After decades of effort, the voluntary, collaborative approach to restoring the health and vitality of the Chesapeake Bay— the largest estuary in the United States—has not worked and, in fact, is failing. A diverse group of 57 senior scientists and policymakers have joined forces to save the Bay. This is our plan.

Bernie Fowler

Clyde Bernard Fowler (born March 30, 1924 in Baltimore, Maryland), is a former Maryland State Senator (1983–1994) and County Commissioner (1970–1982) from Calvert County, Maryland. Fowler is best known for his advocacy for the cleanup of the Patuxent River, the largest river to be found entirely within the State of Maryland.

Prior to being elected to public office, Fowler was an avid fisherman who would wade into the Patuxent River and make note of the clarity of the water. After noticing the clarity of the water slowly diminishing, Fowler chose to run for Calvert County Commissioner in 1970 and make the health of the Patuxent River a key issue. After serving over a decade as county commissioner, Fowler was elected to the Maryland Senate, where he remained in until his retirement from public office in the mid 1990s.

Fowler, as an early-1970s Calvert County Commissioner, led the way in a lawsuit filed by downriver Charles, Calvert and St. Mary’s counties against upriver counties. The lawsuit forced the state, the upriver counties, and the U.S. Environmental Protection Agency to enact pollution control measures. The 1985 total of 200,000 tons of sediment reaching the Chesapeake Bay annually was reduced to 130,000 by 2004. The Patuxent River is a rarity among Chesapeake watersheds in that most of its harmful phosphorus and nitrogen nutrient overloads come from its ever-increasing areas of urban runoff, and less from its other two largest contributors, point sources (industrial, sewage, etc.) and the declining agricultural areas.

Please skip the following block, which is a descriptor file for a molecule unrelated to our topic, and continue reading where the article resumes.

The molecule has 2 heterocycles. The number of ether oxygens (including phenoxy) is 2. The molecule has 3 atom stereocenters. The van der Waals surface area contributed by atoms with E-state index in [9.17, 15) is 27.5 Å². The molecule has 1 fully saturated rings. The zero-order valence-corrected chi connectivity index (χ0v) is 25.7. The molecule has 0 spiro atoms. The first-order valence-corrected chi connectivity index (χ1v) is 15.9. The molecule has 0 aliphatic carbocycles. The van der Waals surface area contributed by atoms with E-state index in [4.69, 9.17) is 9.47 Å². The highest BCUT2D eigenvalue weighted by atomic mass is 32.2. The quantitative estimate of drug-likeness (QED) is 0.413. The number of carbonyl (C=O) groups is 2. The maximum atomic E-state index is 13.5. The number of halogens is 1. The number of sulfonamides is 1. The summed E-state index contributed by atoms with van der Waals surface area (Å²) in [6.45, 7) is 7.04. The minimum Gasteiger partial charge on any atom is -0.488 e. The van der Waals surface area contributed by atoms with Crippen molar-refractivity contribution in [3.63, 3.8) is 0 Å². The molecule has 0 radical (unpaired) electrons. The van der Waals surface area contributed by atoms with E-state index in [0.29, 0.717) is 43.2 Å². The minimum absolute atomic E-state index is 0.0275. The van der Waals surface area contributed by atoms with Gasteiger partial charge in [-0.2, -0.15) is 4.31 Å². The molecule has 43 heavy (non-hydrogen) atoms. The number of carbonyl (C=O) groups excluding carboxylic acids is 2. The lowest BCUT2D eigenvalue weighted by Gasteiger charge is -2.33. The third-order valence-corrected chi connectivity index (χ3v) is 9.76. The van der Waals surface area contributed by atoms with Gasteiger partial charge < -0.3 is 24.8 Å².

Each June at Broomes Island, Maryland, Fowler holds a “wade-in” into the Patuxent River at Broomes Island, where he and others will walk into the waters of the Patuxent River until their feet are no longer visible. Fowler does the annual tradition in order to bring awareness to the water clarity levels of the Patuxent River. In recent years, the “wade-in” has become a noteworthy public event, with numerous public officials joining Fowler in the walk, including Maryland Governors Martin O’Malley and Robert Ehrlich, Democratic Party congressional majority leader Steny Hoyer and U.S Senator Barbara Mikulski. The “wade-in” has been an annual tradition since 1988.

In 1994, Fowler was named as the candidate for Maryland lieutenant governor under State Senator “American Joe” Miedusiewski during the 1994 Democratic primary gubernatorial election. (However, the party’s nomination and eventually the governor’s seat would go to Parris Glendening that year.)

In 1997, U.S. EPA Administrator Carol Browner declared “Bernie Fowler Day” in recognition of Fowler’s lifelong efforts to clean up the Patuxent River.

In 1998, a laboratory building at Chesapeake Biological Laboratory in Solomons, Maryland was dedicated in Bernie Fowler’s honor.

Fowler currently lives in the community of Dares Beach, Maryland near Prince Frederick, Maryland.